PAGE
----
Casa LEED v2

Nearly one year ago we sold our lot in La Estrella, recovering in the process part of our investment in architect and engineer fees. This was an unfortunate ending to a house design and construction project that lasted nearly 4 years — with no concrete result.

You can read more about the root causes of our failure in the earlier chapters of this blog. However, in this new post I want to focus on the latest development of my project to build a home for me and my family.

In September 2015, while learning to drive, I fortuitously discovered a brand new gated community in the Alto de las Palmas area that we like so much because of

  • safety: there are two police stations located within a 3 Km radius
  • proximity to Medellin: a 15-minute drive is all that is needed to get to most of El Poblado
  • tranquility: the neighborhood is rather exclusive and away from heavily transited roads
  • cold climate: most of Alto de las Palmas is 1000 meters above Medellin, at nearly 2600 m. altitude, with an average temperature that can dip as low as 13 degrees Celsius

Clearly, there are downsides too, such as

  • high prices
  • no views of Medellin

Overall, we found the rural environment to be relaxing and peaceful. Here’s a bird’s eye view of the gated community:

In October 2015 we took the plunge and purchased a 2077 square meter lot that will be delivered to us with all utility services between February and April 2016. That leaves us plenty of time to embark once again in a house design project.

We will follow some simple guidelines during that process, to produce an initial concept that we can share with an architect to complete the detailed construction drawings:

Taking all these characteristics and putting them into a mental blender, I produced yesterday the following sketches depicting a possible design for our future house in Alto de las Palmas:

Each private module would feature an identical program, though the exact geometry and space may vary: a bedroom under the ceiling with a loft space and a minimalist large work area on the ground floor with plenty of natural light (the A-frames of old had a reputation to be dark inside), while the bathroom would be located at the back, acting as a buffer against the noise coming from the public space. Storage space for clothes and books will take up the rest of that volume.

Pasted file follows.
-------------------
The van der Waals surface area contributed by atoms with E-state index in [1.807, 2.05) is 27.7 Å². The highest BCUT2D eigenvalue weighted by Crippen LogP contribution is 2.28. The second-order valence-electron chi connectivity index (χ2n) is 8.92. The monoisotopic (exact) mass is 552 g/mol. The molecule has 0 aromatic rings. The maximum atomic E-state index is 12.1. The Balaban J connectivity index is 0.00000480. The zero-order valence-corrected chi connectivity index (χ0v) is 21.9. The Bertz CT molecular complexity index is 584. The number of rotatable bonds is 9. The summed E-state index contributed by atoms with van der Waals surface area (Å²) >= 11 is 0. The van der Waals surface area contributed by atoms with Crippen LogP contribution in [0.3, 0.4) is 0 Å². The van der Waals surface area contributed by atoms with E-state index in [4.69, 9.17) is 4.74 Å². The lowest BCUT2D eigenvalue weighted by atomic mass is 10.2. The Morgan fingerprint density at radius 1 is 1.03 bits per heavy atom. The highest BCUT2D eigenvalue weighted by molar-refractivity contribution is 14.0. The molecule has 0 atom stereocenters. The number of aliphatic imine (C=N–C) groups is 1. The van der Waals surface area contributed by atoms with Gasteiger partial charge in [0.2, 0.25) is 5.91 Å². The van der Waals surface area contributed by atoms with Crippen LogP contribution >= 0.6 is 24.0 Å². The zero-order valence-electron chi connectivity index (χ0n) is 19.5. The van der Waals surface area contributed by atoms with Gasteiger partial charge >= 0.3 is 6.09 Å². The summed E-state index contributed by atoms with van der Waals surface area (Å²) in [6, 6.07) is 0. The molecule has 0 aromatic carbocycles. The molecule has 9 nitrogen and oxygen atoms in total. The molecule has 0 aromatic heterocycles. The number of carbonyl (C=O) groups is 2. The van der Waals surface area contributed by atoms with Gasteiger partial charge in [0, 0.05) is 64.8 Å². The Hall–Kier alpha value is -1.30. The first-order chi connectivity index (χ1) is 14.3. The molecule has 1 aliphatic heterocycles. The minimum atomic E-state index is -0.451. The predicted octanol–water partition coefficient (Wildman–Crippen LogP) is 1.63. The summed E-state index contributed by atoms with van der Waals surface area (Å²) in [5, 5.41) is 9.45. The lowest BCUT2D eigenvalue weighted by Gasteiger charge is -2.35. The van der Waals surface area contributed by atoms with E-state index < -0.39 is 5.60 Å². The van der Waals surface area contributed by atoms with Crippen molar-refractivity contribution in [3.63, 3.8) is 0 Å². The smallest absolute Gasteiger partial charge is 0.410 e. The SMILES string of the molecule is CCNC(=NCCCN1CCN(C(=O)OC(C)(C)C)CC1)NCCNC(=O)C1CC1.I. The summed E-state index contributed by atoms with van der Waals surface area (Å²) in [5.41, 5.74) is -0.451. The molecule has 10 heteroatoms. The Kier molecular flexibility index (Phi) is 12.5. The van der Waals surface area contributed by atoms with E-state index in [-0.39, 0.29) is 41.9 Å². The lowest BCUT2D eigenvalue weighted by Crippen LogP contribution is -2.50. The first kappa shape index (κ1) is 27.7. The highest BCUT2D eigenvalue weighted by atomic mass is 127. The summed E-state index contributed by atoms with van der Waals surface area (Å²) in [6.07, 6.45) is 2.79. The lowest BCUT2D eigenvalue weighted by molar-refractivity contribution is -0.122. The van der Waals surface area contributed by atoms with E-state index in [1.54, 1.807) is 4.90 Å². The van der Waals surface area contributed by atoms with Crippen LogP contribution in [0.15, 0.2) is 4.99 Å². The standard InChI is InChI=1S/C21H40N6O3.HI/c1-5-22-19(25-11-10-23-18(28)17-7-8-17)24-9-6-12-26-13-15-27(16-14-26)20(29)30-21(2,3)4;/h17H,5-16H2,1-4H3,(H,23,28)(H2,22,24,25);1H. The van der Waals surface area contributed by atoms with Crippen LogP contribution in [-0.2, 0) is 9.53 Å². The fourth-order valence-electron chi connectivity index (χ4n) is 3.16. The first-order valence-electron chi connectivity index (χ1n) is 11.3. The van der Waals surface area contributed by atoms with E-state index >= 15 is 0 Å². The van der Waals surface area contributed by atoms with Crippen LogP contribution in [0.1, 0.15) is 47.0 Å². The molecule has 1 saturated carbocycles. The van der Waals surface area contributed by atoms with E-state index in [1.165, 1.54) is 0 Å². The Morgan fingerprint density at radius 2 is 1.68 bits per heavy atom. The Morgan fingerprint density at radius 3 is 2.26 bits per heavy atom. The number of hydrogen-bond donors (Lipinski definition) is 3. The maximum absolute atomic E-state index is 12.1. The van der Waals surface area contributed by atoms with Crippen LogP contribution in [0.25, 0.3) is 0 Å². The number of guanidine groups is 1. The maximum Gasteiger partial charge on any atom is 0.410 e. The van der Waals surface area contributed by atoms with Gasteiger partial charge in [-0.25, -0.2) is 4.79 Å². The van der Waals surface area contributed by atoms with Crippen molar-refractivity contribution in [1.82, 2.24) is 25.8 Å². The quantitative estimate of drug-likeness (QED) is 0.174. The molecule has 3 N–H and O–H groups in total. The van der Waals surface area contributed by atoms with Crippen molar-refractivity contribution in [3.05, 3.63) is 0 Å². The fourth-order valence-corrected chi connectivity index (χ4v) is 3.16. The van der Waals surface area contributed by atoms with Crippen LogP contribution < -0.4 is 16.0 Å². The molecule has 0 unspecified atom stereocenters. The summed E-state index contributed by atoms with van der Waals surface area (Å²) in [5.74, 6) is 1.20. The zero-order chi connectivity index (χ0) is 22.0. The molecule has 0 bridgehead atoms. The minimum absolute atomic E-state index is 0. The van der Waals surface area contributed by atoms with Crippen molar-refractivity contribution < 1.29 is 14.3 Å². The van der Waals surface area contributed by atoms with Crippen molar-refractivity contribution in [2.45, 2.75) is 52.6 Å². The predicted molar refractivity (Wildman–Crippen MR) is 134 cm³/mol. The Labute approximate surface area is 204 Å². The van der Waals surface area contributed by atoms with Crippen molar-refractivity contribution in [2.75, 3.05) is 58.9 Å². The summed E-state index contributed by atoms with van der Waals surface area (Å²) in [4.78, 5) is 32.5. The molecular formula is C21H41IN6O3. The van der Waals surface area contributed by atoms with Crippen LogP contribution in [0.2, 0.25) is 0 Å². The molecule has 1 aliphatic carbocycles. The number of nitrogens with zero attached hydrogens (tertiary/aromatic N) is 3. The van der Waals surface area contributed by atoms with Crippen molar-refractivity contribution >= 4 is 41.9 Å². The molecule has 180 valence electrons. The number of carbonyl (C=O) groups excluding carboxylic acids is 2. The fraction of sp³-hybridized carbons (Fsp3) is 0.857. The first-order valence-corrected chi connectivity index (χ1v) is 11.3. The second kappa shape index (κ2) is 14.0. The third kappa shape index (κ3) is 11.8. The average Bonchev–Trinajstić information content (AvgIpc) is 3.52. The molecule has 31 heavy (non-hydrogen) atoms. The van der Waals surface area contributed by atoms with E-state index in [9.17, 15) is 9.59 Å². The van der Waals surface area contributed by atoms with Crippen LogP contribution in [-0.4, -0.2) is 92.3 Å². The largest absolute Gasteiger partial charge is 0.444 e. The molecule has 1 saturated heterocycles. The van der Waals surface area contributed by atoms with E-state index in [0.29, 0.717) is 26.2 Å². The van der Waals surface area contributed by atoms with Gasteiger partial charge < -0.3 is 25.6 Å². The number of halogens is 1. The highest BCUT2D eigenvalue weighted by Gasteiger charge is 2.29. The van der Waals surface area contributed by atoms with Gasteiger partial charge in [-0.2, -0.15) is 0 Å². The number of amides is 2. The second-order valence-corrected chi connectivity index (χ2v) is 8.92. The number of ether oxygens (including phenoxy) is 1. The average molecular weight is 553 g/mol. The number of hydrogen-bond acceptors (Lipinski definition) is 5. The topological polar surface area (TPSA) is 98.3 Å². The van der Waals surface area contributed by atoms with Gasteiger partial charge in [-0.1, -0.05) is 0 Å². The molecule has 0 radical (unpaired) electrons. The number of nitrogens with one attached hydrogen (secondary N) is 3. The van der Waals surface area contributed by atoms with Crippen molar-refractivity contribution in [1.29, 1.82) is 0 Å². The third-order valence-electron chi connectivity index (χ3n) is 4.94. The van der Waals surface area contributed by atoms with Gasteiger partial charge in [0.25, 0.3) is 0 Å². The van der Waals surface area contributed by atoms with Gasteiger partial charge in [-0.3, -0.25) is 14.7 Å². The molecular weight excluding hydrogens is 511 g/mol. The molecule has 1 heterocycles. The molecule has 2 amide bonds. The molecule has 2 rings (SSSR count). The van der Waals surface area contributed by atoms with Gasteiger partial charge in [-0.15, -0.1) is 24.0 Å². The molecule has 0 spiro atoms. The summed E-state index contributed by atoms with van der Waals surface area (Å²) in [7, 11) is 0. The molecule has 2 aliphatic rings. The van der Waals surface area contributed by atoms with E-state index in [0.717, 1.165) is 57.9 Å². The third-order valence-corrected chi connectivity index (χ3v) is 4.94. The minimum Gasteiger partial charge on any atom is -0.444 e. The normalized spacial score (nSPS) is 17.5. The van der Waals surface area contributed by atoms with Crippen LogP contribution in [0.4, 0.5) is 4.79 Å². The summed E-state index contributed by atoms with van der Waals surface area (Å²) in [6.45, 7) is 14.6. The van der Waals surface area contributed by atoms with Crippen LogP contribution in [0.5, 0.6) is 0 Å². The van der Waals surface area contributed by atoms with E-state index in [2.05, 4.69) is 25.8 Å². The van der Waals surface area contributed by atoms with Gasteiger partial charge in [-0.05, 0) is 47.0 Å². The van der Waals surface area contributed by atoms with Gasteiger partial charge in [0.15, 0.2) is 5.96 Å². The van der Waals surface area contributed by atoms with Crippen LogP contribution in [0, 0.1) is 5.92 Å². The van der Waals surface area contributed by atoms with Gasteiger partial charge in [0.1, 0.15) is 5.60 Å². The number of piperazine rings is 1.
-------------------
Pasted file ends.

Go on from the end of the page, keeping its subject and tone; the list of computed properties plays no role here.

The core of the cluster will be articulated around a well-planned central circulation space, giving access to each of the private modules as well as public spaces: the kitchen and dining room, the living room, the guest’s bathroom and the garage with any service space.

As a sidenote, all wiring and plumbing should be thought out equally intelligently to minimize cable and pipe run lengths, thus keeping construction and operating costs low.

We seek a stark contrast between the solid faceted private modules and the central public and circulation spaces which should be seen as ethereal, transparent, almost fragile, full of soft curves. This isn’t a common design in houses hence the example below is from a public building

To compound the difficulty of this project, everything should be designed and built on an extremely tight budget. Now we just need to find an architect willing to take up that challenge!

Oh, and just in case you wondered, LEED certification has become an optional “plus” — though the best practices of LEED buildings should be closely adhered to. We may have to rename this blog “”.

Originally published at on February 28, 2016

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